No doubt you have many questions about the pro bono-ists' civil-rights-based challenge to the state's cap on the number of charter schools. As always, I am happy to shed light.
Television scenes of nonviolent demonstrators beaten by police shocked the nation. As the movie Selma details, the March played a critical role in the passage of the 1965 Voting Rights Act.
Colleges close and merge, but that this happened so quickly to a school of such standing was a disturbance of a different dimension. If Sweet Briar was a glimpse of one future for higher education, I got a look at an alternate future in Oakland.
The political debate about charters is not likely to wane anytime soon. But parents can't wait for that to play out. It is past time to end our patchwork system of financing school facilities and make it easier for high-performing charter schools to give more kids a chance to succeed.
Clearly we need to improve the education received by all of "our" children. And unlike the Governor, I actually have two children in NYS public schools.
Democracy, opportunity, and shared responsibility are core, if sometimes contested, and not yet realized, aspirational American values. We need a society in which there is not just more equal opportunity, but more lived equity.
Education will never make progress until we can educate the public to tolerate a little bit of explanation. Otherwise, we'll be eating our pets until the cows come home.
To all of my precious students: My guess is that all of you will wonder why I am making you take these tests. And the answer is simple. I have to. Our state and federal government say that I have to give these tests to you. That you must take them. And I need you to know how very sorry I am about that.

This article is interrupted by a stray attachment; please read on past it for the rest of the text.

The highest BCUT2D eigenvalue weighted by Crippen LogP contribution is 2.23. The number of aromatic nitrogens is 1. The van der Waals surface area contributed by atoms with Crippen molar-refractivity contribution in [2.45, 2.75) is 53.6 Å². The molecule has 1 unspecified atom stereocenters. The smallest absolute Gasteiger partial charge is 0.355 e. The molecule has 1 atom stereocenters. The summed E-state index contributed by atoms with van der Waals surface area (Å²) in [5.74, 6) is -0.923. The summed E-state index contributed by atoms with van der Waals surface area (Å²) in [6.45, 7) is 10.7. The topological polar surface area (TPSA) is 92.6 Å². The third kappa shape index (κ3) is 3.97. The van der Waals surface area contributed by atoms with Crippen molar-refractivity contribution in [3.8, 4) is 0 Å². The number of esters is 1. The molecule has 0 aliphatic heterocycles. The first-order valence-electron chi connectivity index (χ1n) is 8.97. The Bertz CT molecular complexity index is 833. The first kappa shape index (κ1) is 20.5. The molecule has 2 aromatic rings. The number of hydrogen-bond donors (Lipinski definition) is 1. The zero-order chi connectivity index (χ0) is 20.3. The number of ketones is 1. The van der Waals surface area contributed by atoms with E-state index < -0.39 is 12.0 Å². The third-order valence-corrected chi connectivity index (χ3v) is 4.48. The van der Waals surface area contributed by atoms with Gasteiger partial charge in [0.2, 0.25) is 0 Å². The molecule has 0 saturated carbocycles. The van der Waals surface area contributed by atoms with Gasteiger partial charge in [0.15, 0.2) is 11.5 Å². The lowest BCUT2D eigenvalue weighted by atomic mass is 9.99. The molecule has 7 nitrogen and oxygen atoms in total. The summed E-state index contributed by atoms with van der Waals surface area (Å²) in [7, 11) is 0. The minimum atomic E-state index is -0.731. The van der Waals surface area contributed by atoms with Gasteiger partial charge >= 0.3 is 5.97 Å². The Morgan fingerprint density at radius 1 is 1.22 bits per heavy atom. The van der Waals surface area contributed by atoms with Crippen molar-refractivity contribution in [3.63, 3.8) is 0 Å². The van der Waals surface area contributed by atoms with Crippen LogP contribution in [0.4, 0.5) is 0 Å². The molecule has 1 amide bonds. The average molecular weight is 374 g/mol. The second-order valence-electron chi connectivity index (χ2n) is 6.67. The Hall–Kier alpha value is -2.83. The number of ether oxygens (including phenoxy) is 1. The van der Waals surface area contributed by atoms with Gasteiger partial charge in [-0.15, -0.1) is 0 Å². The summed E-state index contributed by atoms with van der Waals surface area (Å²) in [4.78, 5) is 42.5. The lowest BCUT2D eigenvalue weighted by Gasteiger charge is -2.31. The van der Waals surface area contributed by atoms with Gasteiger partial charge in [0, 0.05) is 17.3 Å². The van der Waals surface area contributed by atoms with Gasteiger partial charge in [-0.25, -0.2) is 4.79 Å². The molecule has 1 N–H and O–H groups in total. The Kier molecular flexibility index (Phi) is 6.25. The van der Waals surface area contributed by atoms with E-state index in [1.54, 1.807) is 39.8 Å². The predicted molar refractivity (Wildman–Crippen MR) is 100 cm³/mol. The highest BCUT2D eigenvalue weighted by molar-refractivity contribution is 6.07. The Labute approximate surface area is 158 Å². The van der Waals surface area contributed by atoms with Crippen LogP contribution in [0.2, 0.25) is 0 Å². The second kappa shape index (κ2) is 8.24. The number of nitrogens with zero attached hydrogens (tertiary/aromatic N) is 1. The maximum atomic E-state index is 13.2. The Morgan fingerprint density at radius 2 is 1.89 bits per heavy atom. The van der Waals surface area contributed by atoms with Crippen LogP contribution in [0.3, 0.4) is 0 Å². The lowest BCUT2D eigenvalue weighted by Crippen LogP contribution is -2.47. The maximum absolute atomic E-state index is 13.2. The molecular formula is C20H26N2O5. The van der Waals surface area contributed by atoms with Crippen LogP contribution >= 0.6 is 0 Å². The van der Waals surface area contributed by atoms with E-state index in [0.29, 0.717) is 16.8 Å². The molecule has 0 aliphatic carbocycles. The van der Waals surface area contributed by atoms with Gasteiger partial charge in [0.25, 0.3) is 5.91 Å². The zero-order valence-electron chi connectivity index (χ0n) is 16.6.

If grade-span testing were to take the place of annual assessments, educators like myself would lose a critical source of data to help us identify the needs of students and make use of every learning moment.
Even as the study of children's response to trauma pointed to the need to focus on the socioemotional needs of students, the test-driven school reform movement drew a line in the sand; the mention of adverse childhood experiences was dismissed as an "excuse." Top-down school reformers imposed an educational version of faith healing on schools.
Parents and students talked about the dramatic changes in curriculum and a flood of test prep in classes and homework. Some spoke about the massive expenditures for technology and testing materials, as hands-on instructional time declined.
My message is to everyone who has and continues to bash teachers by implementing accountability structures that will do nothing to help our students succeed in life and follow their dreams.
So CPAC happened, at which various GOP future candidates try to see if they can win a little conservative love. And that means that Common Core had to be trotted out for ceremonial abuse, like a disgraced former party officer in Communist China.
I believe that the ESEA reauthorization should allow for schools and districts to take a streamlined, positive, student-centered approach to annual assessment then annual testing. In order for this to work, the assessment must be aligned to college and career standards.
We are offended by the situation in which we find ourselves, in which education policy is dictated by billionaires who never taught a day in their lives, while our patiently gained professional expertise is ignored. Thirty days of testing is sufficiently outrageous and -- we believe -- indefensible.
The way I see it, members of Congress have a choice: They can change the Title 1 funding structure and shortchange students who most need that extra support to catch up, or they can invest in students like Jonathan, provide him the resources he needs and ensure that his entire family is better off.